The Women’s Lacrosse World Cup took place last week in Oshawa, Canada with a new team on the 19-country roster: Israel.
Despite Israel’s newcomer — and underdog — status in the tournament, the blue and white defeated Germany (No. 10) in the tournament-opener and finished the competition ranked eighth in the world after forfeiting the final game to avoid playing on Shabbat.
It was not just about winning or losing — the team was making history and I was honored to be a part of the group.
How did I get here?
From an early age, I knew Israel was an important place.
My mother’s parents had both survived the Holocaust. After World War II, my grandfather, a survivor of Auschwitz, volunteered in a displaced persons camp in Germany helping other Jewish refugees get to British-controlled Palestine. While my grandfather hoped to also go to Eretz Yisrael, his one surviving family member from the war, his brother, was unable to secure a visa and instead they accompanied each other to the United States. While my grandfather spent his adult life in America, he never ceased to remind me of his dream to live in Israel, the Jewish state, the nation that ensured the Holocaust would never happen again.
Throughout various childhood trips to Israel, I began to fall in love with the country — the people, the history, the food.
Upon my return to America, however, I would hear things about Israel that did not square with the country that I knew. As a self-identified American liberal, I was often disturbed and confused by the American progressive camp’s hostility toward the Jewish state.
But I usually remained silent, lacking the confidence or knowledge to speak up.
On my 24th birthday, I decided I needed to spend more time in Israel and so moved to Jerusalem.
The learning curve was steep. But with every new experience, every new lesson, I came to appreciate the tiny country more and more.
Living in Israel, I saw how minorities in the country, such as Arab citizens, enjoy equal rights. I saw that despite the constant threat of terrorism, the Israeli court system regularly holds the government and military to the highest standards of the rule of law.
I began to appreciate Israel not only as a Jewish state, but also as a country that shares my liberal values.
Then I found something there that I didn’t expect: lacrosse.
About a year ago, I received a phone call inviting me to join Israel’s first women’s national lacrosse team. I was thrilled. It was not only an opportunity to play lacrosse again, but a chance to represent Israel abroad and bring a new sport to the country.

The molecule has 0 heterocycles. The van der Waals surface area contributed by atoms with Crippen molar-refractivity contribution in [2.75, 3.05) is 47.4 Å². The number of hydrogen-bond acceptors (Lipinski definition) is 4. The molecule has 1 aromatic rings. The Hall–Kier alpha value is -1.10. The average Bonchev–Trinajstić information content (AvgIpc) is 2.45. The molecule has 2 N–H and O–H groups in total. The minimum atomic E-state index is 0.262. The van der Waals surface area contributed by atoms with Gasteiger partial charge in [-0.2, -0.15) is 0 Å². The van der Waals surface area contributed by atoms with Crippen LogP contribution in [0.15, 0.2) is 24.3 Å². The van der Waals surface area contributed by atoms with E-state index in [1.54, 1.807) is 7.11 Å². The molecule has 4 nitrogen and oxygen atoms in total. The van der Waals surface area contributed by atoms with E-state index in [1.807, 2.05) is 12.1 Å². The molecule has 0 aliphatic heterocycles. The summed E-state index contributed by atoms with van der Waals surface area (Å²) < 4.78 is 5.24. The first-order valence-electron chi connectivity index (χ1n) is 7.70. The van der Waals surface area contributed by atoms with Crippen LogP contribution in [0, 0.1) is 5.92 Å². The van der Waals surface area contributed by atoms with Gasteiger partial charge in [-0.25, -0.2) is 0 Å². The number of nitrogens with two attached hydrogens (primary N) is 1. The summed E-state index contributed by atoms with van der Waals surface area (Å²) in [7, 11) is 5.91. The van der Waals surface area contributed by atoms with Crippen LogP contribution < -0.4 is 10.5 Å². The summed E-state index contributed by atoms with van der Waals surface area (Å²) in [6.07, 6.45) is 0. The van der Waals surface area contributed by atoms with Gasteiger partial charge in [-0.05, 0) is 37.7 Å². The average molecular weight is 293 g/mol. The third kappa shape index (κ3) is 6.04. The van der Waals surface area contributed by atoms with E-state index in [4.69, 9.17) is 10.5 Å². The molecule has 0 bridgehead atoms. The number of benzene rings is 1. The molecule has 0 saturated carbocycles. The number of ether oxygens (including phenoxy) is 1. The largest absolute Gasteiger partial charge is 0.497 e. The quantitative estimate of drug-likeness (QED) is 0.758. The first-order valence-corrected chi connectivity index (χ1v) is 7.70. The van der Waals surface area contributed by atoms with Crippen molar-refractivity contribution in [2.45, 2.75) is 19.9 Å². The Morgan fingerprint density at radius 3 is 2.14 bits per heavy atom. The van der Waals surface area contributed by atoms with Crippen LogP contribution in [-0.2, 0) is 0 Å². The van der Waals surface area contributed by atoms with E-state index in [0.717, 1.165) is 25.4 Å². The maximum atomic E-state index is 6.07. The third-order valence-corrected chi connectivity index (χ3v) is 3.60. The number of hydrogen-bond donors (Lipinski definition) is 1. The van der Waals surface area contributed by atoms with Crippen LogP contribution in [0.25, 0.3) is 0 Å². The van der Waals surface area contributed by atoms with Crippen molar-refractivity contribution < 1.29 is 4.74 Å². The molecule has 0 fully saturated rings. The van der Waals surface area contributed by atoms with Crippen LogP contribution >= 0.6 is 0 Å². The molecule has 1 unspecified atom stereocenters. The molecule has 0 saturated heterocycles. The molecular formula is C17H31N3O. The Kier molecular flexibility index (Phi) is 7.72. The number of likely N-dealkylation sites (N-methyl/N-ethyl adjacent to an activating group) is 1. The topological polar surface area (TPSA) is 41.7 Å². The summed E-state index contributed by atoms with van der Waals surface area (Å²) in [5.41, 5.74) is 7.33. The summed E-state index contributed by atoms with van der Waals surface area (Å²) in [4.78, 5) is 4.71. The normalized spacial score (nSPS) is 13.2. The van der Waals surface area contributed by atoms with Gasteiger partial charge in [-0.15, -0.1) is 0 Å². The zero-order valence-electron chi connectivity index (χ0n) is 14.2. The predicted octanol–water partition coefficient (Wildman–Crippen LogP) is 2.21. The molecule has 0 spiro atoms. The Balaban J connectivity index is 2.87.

Over the past three years, the men and women of Israel Lacrosse have worked tirelessly to promote the sport to over 5,000 girls and boys in Israel from various backgrounds including Ethiopian immigrants, children of foreign workers, and Jewish and Arab students.
Most recently, Israel Lacrosse hosted the national women’s team training camp in Tel Aviv. In between 110 degree Fahrenheit practices, the team visited Yad Vashem, planted trees in collaboration with the Jewish National Fund, and ran a lacrosse clinic for Arab Israeli, Jewish Israeli and Palestinian youth.
The group of women also visited an Israel Defense Forces base. While some of my teammates had served in the IDF, others had never visited a base before. Looking out at the Syrian border, the team learned about the challenges the IDF faces and how Israel goes to great lengths to avoid civilian casualties, often aborting missions to dismantle terrorist targets due to civilian presence at the site.
The team also visited Sederot, a city less than a mile from Gaza that has been an ongoing target of Hamas Qassam rocket attacks since Israel’s disengagement from Gaza in 2005. Over the course of its history, Israel has demonstrated a willingness to trade land for peace, often receiving increased terror attacks and violence instead.
I am honored to represent a country that seeks peace. I am honored to represent a country that not only protects the Jewish people all over the world but also represents the highest standards of freedom and democracy.
Lacrosse has allowed me to represent a country I am proud of. Lacrosse has also allowed me to talk about my experiences to people who’ve never been to the country and perhaps misunderstand the facts on the ground.
I am proud and honored to be a part of Israel Lacrosse.
Sara Greenberg, who grew up in Gladwyne, is spending the summer living and working in Israel. She will return to her graduate studies at Harvard University in the fall. A version of this story first appeared in the Times of Israel.